By Kathi Bliss
While most eyes in the county are turned on the controversial development of the 130 Environmental Park at the intersection of SH130 and FM 1185, another development which could have far-reaching impact on the environment is moving quietly through permitting processes.
On Wednesday evening, Oct. 23, the Uhland Board of Aldermen scheduled a special meeting to discuss the possibility of annexing more that 2,400 acres into the City of Uhland’s extraterritorial jurisdiction for the development of the Walton Caldwell Ranch, a multi-use residential and commercial complex planned by Walton Texas, LP.
That development, in its early planning phases, will also be discussed by the Caldwell County Commissioners Court on Monday, as the developer and the County continue to negotiate contractual obligations within Caldwell County’s Subdivision Restriction rules.
An under-recognized problem with the potential development centers around a permit sought from the Texas Commission on Environmental Quality (TCEQ) for a wastewater treatment plant that would add up to 1.5 million gallons of effluent daily into the Plum Creek watershed, specifically into the Clear Fork Creek area.
Back in 1995, the Guadalupe-Blanco River Authority (GBRA) performed a study in the area as they attempted to determine an appropriate location for Lockhart’s wastewater treatment facility. That study deemed the Clear Fork Creek an inappropriate location for such a facility, because pooling and other flow restrictions would have a negative impact on the creekbed.
Walton Texas’s permit, filed earlier this year, went through the process of public commentary, wherein residents of Clear Fork Creek appealed to the natural features and both the domestic and wild waterfowl in the area, and expressed concern that 1.5 million gallons added daily to the watershed would destroy the creekbeds.
TCEQ denied the appeal, suggesting that the addition of 1.5 million gallons would be “similar to the flow of 38 standard water hoses operating at 60 psi.”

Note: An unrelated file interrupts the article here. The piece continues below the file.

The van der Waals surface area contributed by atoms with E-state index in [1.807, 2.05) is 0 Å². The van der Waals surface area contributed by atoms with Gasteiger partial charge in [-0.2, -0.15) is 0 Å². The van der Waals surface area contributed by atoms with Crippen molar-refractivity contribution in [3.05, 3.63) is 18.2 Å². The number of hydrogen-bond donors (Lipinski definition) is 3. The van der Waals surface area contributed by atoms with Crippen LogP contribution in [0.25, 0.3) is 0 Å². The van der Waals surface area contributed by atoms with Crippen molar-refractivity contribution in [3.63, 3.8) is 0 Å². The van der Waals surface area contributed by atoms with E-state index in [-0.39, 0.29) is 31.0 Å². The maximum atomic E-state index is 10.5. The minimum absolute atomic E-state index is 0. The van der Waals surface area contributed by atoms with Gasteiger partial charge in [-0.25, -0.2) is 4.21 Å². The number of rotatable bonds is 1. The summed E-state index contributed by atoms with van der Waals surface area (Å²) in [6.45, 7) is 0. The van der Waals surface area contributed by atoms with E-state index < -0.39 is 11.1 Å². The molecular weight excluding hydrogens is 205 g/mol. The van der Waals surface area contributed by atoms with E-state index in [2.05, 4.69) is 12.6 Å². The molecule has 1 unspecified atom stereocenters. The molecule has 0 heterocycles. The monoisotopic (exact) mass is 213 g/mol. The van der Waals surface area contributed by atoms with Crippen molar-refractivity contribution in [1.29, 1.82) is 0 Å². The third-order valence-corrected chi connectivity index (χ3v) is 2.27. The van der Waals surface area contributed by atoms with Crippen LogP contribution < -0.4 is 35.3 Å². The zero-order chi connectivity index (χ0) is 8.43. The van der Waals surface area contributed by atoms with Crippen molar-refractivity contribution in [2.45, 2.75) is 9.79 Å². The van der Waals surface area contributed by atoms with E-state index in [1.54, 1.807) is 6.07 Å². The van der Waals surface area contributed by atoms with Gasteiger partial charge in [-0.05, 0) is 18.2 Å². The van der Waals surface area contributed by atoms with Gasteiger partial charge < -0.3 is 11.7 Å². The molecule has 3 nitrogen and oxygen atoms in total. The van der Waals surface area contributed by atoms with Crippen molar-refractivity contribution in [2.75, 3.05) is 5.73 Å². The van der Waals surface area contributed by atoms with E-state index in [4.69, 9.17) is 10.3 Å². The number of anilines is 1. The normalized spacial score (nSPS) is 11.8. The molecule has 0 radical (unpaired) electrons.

However, in realistic terms, 1.5 million gallons is more than the total volume of the City of Lockhart’s three water towers. Understandably, area residents are concerned about such a volume of water being ejected into the creek daily.
Adding to the complications, the City of Lockhart has recently struck a deal with the Texas Department of Transportation (TxDOT) to add retention ponds to the area surrounding Clear Fork Creek, because the addition of impervious cover via the construction of SH130 has made the area more prone to flooding during normal and serious rain events. Area residents are concerned that problem could only get worse with the addition of 1.5 million gallons on a daily basis.
Furthering the debate, TCEQ has recently levied hefty fines against another developer, for a failed treatment plant in the Kyle area that dumped thousandsof gallons of sludge into the Plum Creek Watershed prior to discovery of the plant failure.
What’s more, the Texas Historical Commission submitted a letter in February, which suggests the site for the plant may contain archeological deposits. According to Mark Wolfe, the State Historic Preservation Officer, two archeological sites have been identified nearby. He requested that a complete study be done to identify any historic properties, prior to the disturbance of any ground for the facility or its required pipe systems.
For now, the Walton Texas project is in stasis at TCEQ, as deadlines have passed for contested case hearings and appeals. One property owner has filed a Request for Reconsideration after his initial objections were overruled, but no date for that rehearing has been set. In the meantime, it falls then to the residents of the area to determine their best course of action to mitigate the impact of the coming facility.
The Uhland Board of Aldermen have scheduled their meeting about the annexation at 6 p.m. on Wednesday, Oct. 23, in Uhland City Hall, 15 Old Spanish Trail, Uhland, Texas. The Caldwell County Commissioners will meet on Monday at 9 a.m. at the Zedler Mill 1170 S. Laurel, in Luling, Texas.
Follow this coming development in future issues of the Post-Register, or find us online at www.post-register.com